McMillan went to college filled with idealism and determined to become a teacher. Her life had the trajectory of the American Dream: She had grown up poor, and through grit and determination had gotten herself into college and then into a position to serve others. Realizing that she was working within the constraints of a “broken system,” McMillan decided that service wasn’t enough. She began to explore other options, like direct action and organizing.
While she was still at Lawrence in 2011, citizens converged on the capitol building in Madison in a mass uprising against Governor Scott Walker’s union-busting Act 10. She joined the occupation of the state capitol and developed a “love affair” with activism. After Wisconsin, she moved to New York City for grad school and was soon swept up in another movement that was just beginning to take shape.
Cecily McMillan, on her release from Rikers Island.
The Emancipation of Cecily McMillan can be easily divided into two parts: before and after Occupy. By this point McMillan was thinking a lot about the bigger picture. The Occupy movement forced McMillan to examine her political beliefs.
During the first planning session for Occupy, a black-clad anarchist called McMillan a “liberal.” While this was meant as an insult, McMillan took it as a compliment, since she was used to being the most radical person in the room. She put her energy into a working group on movement demands, which she saw as the most practical. This experience exemplified the dissonance, felt by many at Occupy, between using movements to make practical demands or using them as a vehicle to voice the need for bigger societal changes.
The story of McMillan’s trial is disturbing and disheartening, beginning with the fact that it happened at all: It is common for charges to be dropped in situations like McMillan’s. But the judge assigned to her case was notorious for being a “prosecutor in robes,” and at every opportunity made it easier for the prosecution and harder for the defense. McMillan’s account of the trial is an indictment of a broken justice system.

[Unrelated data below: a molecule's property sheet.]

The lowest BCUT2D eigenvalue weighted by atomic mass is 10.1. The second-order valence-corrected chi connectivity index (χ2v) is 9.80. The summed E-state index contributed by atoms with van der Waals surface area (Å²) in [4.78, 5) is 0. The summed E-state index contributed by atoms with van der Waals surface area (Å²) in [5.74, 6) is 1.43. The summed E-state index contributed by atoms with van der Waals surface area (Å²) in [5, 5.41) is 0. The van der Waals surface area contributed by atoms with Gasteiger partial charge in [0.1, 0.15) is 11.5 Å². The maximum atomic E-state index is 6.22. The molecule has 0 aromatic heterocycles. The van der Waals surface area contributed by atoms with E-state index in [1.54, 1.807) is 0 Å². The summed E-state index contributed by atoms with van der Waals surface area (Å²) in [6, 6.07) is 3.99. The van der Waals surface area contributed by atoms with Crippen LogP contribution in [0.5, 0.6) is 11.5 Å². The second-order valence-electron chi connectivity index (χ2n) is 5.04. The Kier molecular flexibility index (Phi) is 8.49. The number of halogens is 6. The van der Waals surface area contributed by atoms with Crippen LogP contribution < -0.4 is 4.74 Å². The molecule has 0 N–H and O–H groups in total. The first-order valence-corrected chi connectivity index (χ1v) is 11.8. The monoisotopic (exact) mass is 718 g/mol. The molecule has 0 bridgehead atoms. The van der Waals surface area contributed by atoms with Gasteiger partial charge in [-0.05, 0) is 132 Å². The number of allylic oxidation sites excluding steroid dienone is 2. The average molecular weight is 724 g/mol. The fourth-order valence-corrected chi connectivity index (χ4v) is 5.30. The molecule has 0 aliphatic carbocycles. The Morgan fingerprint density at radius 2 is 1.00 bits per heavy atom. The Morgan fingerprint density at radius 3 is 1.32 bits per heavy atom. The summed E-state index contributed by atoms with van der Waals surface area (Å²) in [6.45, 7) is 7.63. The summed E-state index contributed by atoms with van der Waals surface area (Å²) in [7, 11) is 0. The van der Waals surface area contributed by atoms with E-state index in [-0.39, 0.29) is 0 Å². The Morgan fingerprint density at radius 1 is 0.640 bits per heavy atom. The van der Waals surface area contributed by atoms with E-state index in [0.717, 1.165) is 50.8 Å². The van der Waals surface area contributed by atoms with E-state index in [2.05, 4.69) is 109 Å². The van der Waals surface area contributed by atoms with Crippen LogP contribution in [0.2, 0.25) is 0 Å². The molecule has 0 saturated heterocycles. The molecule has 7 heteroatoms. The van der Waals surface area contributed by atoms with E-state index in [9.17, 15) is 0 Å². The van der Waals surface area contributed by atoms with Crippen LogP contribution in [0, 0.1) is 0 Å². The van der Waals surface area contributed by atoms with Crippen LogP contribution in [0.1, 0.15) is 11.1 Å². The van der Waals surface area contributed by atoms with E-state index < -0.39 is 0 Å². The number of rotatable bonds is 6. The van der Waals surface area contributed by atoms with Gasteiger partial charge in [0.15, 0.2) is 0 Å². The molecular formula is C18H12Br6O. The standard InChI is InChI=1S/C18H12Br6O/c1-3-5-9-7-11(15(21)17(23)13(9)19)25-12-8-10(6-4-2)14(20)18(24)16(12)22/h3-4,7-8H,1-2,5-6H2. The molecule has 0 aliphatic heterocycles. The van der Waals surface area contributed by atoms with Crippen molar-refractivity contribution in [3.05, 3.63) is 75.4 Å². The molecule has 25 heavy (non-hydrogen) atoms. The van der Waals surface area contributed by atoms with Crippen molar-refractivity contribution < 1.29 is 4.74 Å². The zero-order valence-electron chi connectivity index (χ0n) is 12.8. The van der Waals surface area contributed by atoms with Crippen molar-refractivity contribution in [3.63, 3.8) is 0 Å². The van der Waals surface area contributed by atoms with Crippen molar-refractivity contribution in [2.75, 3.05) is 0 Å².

The book offers a feminist critique both of the courtroom and of Rikers Island, where McMillan served her sentence. She writes about the plight of other women she was incarcerated with, of the dehumanizing lack of medical attention, and of male doctors who could touch inmates any way they wished. McMillan also explores how her fellow inmates maintained their families and communities on the outside; when women are incarcerated, so are the people they support. McMillan speaks for the women she met at Rikers, following an ethic of mutual aid for people who cared for her.
McMillan’s story illustrates how she ended up in prison not because she was a criminal but because power was not on her side.
The Emancipation of Cecily McMillan is a wake-up call. In telling her story, and by amplifying voices that are often ignored, McMillan finds the love and empathy necessary to true solidarity—the only thing that can emancipate us all.
Will Meyer is writer and musician from Western Massachusetts.